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Commentary :: Social Welfare
Pay for Performance?
21 Sep 2005
The average U.S. CEO pay was $11.8 million last year, and the highest pay seems to go to the CEOs with the worst performances. Yet Americans' real median household income is stagnant.
by Liz Stanton

Some CEOs get paychecks bigger than the entire economy of some small countries. How can this pay be rationalized? Often it’s justified as ‘pay for performance’. This should mean what your mother always told you: work hard, keep your nose clean, and you’ll receive all of the rewards that hard work merits.

The average U.S. CEO was paid $11.8 million last year, presumably for his or her performance – for hard work and a clean nose. If CEO pay is supposed to be an accurate indicator of company performance, then investing in the companies that pay the most to their CEOs should be a great investment strategy, right? Guess again.

If you had, starting in 1991, invested $10,000 in the stock of the company with the highest paid CEOs – each January 1st moving your investment to the company with the previous year’s highest paid CEO – you actually would have lost money. Between 1991 and the end of 2004, your investment would have shrunk to $8,079 – disastrous by any standard. In comparison, if in 1991 you had invested your $10,000 instead in a fund receiving the average return of the Standard & Poors 500 index, you would have $48,350 in your pocket today, almost six times more than a stock portfolio betting on ‘pay for performance.’

So much for CEOs’ hard work, or at least CEOs’ effective work. How about those clean noses? Charles Wang of Computer Associates has the dubious distinction of delivering the worst stock performance in the year following his rise to the top of the highest paid CEO list. In 1999, Wang took home $655 million. Months later, the company announced a business slowdown, questions about its accounting practices emerged, and the stock price collapsed, losing 72 percent of its value within a year after Wang’s windfall. In the years that followed, Computer Associates admitted to accounting lapses including a ‘35 day month’ -- i.e., keeping the books open past month’s end in order to book additional sales. The company restated its 2001 and 2002 earnings, reversing $2.2 billion in ‘improperly booked’ – that is, non-existent – revenue.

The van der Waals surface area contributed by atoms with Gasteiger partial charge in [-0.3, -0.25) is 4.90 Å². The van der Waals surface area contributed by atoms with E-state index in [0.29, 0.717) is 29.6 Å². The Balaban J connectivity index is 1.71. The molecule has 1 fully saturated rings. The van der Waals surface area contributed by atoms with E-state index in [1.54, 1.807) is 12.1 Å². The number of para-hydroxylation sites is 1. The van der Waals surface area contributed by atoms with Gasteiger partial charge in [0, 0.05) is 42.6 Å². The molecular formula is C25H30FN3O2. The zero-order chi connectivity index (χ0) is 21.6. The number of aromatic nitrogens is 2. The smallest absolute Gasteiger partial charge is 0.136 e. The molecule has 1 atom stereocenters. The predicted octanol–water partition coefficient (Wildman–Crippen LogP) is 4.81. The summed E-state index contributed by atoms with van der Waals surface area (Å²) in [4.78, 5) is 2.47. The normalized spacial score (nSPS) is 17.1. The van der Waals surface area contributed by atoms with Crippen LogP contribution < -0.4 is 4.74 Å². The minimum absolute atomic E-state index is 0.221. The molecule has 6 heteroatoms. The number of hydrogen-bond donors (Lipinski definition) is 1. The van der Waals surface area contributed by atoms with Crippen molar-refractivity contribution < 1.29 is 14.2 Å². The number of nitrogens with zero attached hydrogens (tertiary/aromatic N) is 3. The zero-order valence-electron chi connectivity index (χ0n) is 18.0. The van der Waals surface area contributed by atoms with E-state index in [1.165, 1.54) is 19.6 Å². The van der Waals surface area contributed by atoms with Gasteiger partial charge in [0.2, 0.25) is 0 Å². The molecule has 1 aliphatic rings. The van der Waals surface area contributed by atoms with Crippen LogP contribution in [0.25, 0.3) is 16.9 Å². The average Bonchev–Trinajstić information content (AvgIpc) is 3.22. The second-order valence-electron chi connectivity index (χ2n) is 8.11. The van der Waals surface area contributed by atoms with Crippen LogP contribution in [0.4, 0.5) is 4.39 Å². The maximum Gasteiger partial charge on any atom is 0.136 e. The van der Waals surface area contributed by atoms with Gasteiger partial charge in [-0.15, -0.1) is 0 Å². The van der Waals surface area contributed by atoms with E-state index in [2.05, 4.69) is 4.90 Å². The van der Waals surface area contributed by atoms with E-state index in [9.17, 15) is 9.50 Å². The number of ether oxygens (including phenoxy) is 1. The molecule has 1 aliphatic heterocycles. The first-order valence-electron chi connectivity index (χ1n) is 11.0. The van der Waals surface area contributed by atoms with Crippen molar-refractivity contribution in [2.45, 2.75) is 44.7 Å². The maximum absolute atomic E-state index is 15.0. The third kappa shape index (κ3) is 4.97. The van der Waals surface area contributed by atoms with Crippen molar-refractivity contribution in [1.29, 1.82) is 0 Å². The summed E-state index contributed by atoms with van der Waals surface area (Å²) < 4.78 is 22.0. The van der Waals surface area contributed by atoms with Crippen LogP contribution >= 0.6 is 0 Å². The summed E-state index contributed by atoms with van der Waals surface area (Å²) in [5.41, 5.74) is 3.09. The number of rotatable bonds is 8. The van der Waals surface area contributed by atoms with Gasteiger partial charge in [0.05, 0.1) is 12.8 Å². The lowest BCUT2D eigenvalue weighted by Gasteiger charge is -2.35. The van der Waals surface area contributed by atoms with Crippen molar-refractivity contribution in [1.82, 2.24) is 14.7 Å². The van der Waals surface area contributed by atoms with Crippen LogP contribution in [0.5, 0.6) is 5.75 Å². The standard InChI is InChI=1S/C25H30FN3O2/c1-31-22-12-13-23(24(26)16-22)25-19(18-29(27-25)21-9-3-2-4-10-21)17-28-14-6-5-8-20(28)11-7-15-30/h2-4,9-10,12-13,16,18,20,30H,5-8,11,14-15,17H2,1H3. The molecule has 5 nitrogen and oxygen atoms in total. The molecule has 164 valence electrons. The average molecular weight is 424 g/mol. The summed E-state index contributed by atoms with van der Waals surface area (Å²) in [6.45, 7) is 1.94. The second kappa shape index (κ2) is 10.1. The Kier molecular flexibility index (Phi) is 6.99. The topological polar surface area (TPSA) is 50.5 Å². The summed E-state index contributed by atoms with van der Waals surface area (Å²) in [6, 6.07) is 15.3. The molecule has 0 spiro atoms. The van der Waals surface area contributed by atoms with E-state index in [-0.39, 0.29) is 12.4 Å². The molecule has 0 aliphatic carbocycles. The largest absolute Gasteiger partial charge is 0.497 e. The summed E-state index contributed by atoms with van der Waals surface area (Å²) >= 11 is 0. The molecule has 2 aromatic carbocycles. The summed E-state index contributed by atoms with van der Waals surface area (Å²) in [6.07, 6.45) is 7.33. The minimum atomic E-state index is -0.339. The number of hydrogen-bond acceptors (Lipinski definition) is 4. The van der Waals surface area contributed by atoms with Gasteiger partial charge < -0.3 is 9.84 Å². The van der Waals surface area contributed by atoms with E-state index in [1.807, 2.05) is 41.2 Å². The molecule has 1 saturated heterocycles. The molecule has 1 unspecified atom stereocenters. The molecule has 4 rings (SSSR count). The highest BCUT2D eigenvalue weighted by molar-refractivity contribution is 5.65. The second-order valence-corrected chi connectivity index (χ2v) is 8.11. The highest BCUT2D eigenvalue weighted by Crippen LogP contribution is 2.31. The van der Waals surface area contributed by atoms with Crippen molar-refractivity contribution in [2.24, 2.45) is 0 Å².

The trend toward earnings-inflating ‘aggressive accounting’, and in some cases outright cooking of the books, has been one of the most important drivers of excessive CEO pay. Among the ten highest paid CEOs over the ten years from 1995 through 2004, eighteen of these 100 slots were filled by CEOs whose companies were either later found to have committed fraud or have been forced to make revised earnings statements to correct previous overstatements of profits. The prevalence of book-cookers on the list of ten highest paid executives peaked in the year 2000, when half of the executives were later found to be presenting faulty accounting statements.

Best known for $6,000 shower curtains and a two million dollar birthday party underwritten with corporate assets, Dennis Kozlowski of Tyco International was the book-cooking CEO that took home the greatest amount of pay over the last fifteen years. Convicted of misappropriating $600 million of corporate assets, Kozlowski is presently awaiting sentencing of up to 30 years for his crimes. Between 1990 and 2003, when he left the company, Kozlowski pocketed more than half a billion dollars in pay and perks.

Far from pay for performance, some CEOs seem to be getting paid for just having a pulse. The average CEO made 431 times more than the average production worker last year, and over 1100 times more than someone working full-time at the minimum wage. Since 1990, the average production worker’s pay has increased by 4% after inflation, compared to 319% for CEOs. In the same period, the value of the minimum wage dropped by over 6% after inflation. New data released by the Census Bureau last week shows that real median household income is stagnant, while the percentage of people living in poverty in the U.S. is on the rise.

American workers expect and deserve fair pay for hard work and clean noses, not pay for pulse, pretenses, or pilfering. If workers performed as badly as CEOs, they’d be fired or ‘outsourced’ – not enticed with stock options, country club memberships, and cash bonuses just to grace the executive suite with their presence.


Liz Stanton is the Research Director of United for a Fair Economy and co-author of ‘Executive Excess 2005’.

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